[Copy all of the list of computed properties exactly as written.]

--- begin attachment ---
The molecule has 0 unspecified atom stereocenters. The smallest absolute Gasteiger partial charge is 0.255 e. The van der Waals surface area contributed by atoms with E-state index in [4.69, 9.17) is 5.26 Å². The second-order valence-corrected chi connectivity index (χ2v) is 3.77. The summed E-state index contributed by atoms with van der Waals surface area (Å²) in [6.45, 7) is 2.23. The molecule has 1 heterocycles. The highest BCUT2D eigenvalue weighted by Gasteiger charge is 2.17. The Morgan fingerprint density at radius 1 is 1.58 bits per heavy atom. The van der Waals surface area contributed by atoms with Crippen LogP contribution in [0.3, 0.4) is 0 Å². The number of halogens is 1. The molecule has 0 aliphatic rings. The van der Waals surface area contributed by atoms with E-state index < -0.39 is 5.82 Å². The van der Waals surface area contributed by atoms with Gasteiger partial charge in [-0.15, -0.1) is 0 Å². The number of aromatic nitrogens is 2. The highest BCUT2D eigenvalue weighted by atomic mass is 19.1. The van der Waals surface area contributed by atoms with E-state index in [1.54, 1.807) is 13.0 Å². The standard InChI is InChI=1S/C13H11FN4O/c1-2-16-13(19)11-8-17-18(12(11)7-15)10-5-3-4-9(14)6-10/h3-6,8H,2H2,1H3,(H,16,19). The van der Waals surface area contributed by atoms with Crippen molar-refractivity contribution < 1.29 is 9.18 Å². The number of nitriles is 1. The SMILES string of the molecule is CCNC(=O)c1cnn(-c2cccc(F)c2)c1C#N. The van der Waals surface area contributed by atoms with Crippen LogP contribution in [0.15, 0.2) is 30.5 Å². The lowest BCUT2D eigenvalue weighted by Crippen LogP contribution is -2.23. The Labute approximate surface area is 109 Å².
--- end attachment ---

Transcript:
The molecule has 0 unspecified atom stereocenters. The smallest absolute Gasteiger partial charge is 0.255 e. The van der Waals surface area contributed by atoms with E-state index in [4.69, 9.17) is 5.26 Å². The second-order valence-corrected chi connectivity index (χ2v) is 3.77. The summed E-state index contributed by atoms with van der Waals surface area (Å²) in [6.45, 7) is 2.23. The molecule has 1 heterocycles. The highest BCUT2D eigenvalue weighted by Gasteiger charge is 2.17. The Morgan fingerprint density at radius 1 is 1.58 bits per heavy atom. The van der Waals surface area contributed by atoms with Crippen LogP contribution in [0.3, 0.4) is 0 Å². The number of halogens is 1. The molecule has 0 aliphatic rings. The van der Waals surface area contributed by atoms with E-state index < -0.39 is 5.82 Å². The van der Waals surface area contributed by atoms with Gasteiger partial charge in [-0.15, -0.1) is 0 Å². The number of aromatic nitrogens is 2. The highest BCUT2D eigenvalue weighted by atomic mass is 19.1. The van der Waals surface area contributed by atoms with E-state index in [1.54, 1.807) is 13.0 Å². The standard InChI is InChI=1S/C13H11FN4O/c1-2-16-13(19)11-8-17-18(12(11)7-15)10-5-3-4-9(14)6-10/h3-6,8H,2H2,1H3,(H,16,19). The van der Waals surface area contributed by atoms with Crippen molar-refractivity contribution < 1.29 is 9.18 Å². The number of nitriles is 1. The SMILES string of the molecule is CCNC(=O)c1cnn(-c2cccc(F)c2)c1C#N. The van der Waals surface area contributed by atoms with Crippen LogP contribution in [0.15, 0.2) is 30.5 Å². The lowest BCUT2D eigenvalue weighted by Crippen LogP contribution is -2.23. The Labute approximate surface area is 109 Å².